The antidote to cranial rectal insertion in the academic world
MOOCs (Massive Online Open Courses) are a wonderful start to a possible future where education is free to all. I support them fully. I may enrol on one. I may consider creating one. I also think they are about 10 years too late, but that’s a different story (we could have done this, as a global community, many years ago).
However, I do have three problems with MOOCs and the cloud of rhetoric that lingers around them. Here they are:
1. The idea of “giving away” lectures and teaching material to the non-enrolled populace (Open Learning) is not new. Between 1971 and 2006 the Open University in the UK broadcast course-specific programmes and lectures on the BBC (both TV and radio). They continue this service on iTunes and YouTube.
Here is a neat little video when they celebrated 40 years, which gives you an idea of the breadth of content: http://youtu.be/3JbV6llUJd8
And a more humerous perspective on some of the older OU programming: http://youtu.be/2un9rO2ZF4g
2. MOOCs are not a panacea to the lack of access to high quality tertiary education world-wide. You still need high quality primary and secondary education. You still need a computer. You still need internet access. The image below highlights the uneven distribution of access to computers and the internet (from http://rosieleavyict.blogspot.co.uk/2010/10/poverty.html ).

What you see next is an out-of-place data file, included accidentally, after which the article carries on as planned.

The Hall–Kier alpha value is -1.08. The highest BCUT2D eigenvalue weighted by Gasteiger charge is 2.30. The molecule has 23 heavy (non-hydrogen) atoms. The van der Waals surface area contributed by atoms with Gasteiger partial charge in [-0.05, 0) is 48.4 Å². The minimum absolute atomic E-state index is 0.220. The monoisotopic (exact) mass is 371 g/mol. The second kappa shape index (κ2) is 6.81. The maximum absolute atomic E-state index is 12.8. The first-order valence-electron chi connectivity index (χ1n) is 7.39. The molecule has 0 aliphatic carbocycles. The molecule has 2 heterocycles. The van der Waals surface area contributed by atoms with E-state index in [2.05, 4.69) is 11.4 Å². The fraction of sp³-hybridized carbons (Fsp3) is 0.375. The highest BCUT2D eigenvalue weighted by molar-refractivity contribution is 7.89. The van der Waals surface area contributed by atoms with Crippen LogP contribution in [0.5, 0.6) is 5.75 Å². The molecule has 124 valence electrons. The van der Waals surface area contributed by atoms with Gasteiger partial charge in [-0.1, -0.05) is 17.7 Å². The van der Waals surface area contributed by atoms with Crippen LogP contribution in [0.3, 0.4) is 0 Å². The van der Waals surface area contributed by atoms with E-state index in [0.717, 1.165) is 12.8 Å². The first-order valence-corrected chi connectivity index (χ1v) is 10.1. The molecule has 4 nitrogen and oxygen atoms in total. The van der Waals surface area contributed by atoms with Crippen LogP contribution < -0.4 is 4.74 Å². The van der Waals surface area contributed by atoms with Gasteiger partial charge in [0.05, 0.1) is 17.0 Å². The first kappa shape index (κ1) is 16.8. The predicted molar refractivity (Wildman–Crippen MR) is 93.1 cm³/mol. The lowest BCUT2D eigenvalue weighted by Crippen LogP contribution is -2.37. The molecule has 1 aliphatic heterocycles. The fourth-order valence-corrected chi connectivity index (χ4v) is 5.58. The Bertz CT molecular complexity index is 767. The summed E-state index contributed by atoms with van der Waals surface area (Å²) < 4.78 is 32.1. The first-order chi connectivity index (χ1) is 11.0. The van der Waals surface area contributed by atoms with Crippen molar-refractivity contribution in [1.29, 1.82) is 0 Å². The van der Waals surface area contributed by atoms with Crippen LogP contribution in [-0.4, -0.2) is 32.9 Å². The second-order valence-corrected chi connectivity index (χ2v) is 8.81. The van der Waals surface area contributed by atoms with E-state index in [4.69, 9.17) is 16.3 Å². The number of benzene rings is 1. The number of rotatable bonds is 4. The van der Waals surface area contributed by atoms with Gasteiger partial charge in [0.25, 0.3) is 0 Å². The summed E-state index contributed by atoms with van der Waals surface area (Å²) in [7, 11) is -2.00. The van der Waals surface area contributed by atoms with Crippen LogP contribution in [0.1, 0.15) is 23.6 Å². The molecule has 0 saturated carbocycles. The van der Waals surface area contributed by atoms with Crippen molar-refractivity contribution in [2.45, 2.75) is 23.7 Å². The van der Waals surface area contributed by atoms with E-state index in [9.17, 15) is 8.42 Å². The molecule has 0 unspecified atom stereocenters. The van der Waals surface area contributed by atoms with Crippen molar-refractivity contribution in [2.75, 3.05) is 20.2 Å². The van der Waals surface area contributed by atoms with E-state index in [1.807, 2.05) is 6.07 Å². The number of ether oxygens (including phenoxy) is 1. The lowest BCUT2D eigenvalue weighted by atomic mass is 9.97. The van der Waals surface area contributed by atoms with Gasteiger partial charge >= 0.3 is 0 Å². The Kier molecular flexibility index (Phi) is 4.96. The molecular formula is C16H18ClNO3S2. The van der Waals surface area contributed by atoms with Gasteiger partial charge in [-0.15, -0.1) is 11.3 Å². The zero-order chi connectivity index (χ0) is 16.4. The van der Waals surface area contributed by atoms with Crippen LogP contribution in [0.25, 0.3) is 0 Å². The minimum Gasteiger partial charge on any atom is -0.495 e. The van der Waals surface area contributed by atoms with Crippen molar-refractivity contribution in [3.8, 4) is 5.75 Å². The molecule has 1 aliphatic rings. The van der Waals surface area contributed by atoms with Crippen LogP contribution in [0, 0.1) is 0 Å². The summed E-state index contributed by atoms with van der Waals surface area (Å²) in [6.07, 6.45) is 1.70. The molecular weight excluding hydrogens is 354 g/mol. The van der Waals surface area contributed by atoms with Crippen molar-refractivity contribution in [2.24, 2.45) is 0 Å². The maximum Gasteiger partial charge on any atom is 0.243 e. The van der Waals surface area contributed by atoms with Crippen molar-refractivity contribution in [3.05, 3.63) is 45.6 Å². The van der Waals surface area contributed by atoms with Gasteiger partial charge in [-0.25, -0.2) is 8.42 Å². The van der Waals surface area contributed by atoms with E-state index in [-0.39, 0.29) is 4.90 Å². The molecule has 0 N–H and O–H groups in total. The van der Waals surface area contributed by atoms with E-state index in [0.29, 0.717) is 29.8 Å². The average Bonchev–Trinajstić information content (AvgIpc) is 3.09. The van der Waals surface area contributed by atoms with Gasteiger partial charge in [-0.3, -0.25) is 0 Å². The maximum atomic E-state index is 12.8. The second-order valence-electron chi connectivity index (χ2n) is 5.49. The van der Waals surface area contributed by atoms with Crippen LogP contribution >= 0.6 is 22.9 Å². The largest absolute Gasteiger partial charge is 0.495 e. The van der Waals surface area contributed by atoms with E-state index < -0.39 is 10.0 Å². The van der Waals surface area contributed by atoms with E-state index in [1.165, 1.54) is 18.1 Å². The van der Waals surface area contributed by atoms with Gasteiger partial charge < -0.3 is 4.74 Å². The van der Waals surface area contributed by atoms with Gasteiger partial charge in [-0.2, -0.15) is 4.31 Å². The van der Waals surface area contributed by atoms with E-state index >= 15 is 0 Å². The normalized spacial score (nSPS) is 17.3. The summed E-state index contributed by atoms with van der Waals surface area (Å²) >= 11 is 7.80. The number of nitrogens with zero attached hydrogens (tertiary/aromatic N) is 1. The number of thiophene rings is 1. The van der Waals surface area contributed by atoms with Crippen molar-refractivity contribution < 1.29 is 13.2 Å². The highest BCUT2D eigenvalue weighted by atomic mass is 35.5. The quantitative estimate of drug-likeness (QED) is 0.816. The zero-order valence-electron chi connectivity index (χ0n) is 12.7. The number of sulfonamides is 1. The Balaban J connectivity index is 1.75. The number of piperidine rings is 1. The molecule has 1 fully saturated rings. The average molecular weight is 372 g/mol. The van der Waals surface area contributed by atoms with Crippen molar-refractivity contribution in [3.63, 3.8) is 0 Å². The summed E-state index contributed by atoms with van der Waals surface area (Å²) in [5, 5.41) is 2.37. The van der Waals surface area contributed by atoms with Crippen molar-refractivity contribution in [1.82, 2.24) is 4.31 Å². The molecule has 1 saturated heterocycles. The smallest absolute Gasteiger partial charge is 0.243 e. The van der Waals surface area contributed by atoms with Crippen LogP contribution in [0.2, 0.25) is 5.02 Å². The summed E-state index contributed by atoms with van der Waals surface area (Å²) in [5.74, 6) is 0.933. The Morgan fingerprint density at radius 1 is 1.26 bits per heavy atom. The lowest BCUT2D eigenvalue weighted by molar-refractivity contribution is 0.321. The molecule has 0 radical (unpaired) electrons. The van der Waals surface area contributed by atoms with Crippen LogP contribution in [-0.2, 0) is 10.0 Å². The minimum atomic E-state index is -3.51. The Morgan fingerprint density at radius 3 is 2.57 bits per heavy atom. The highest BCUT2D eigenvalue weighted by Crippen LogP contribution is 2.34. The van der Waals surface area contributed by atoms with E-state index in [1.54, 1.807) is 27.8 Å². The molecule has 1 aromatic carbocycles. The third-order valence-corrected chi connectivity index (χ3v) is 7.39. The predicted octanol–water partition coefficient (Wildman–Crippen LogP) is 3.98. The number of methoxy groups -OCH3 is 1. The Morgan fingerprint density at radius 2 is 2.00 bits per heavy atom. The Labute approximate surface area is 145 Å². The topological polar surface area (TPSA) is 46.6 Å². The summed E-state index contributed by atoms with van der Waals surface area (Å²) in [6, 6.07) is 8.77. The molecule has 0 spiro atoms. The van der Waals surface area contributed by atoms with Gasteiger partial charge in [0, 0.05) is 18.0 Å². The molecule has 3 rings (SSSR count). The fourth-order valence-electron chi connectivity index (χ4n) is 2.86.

3. Coursera has a potentially inconsistent position. On the one hand they “envision a future where everyone has access to a world-class education that has so far been available to a select few.” On the other they claim “Coursera is an education company that partners with the top universities”. Unfortunately, the term “top universities” usually refers to quality of research and the success of their graduates. However, there is very little evidence to suggest that the best education comes from the “best” universities. Indeed, what tends to happen is that the best universities attract the best students in the first place, and so have very little they need to do once they enrol. Christensen and Horn sum it up nicely in their Harvard Magazine article:
“Indeed, the quality of America’s colleges and universities has been judged historically not by the numbers of people the institutions have been able to educate well, regardless of background, but by their own selectivity, as seen in the quality and preparedness of the students they have admitted. Those institutions that educated the smartest students, as measured by standardized tests, also moved up in the arms race for money, graduate students, and significant research projects, which in turn fueled their prestige still further, as faculty members at such schools are rewarded for the quality of research, not for their teaching.”
I still love the idea of MOOCs, but lets all please keep a level head on the pros and cons. And let’s really try to make an attempt at increasing access to high quality education worldwide.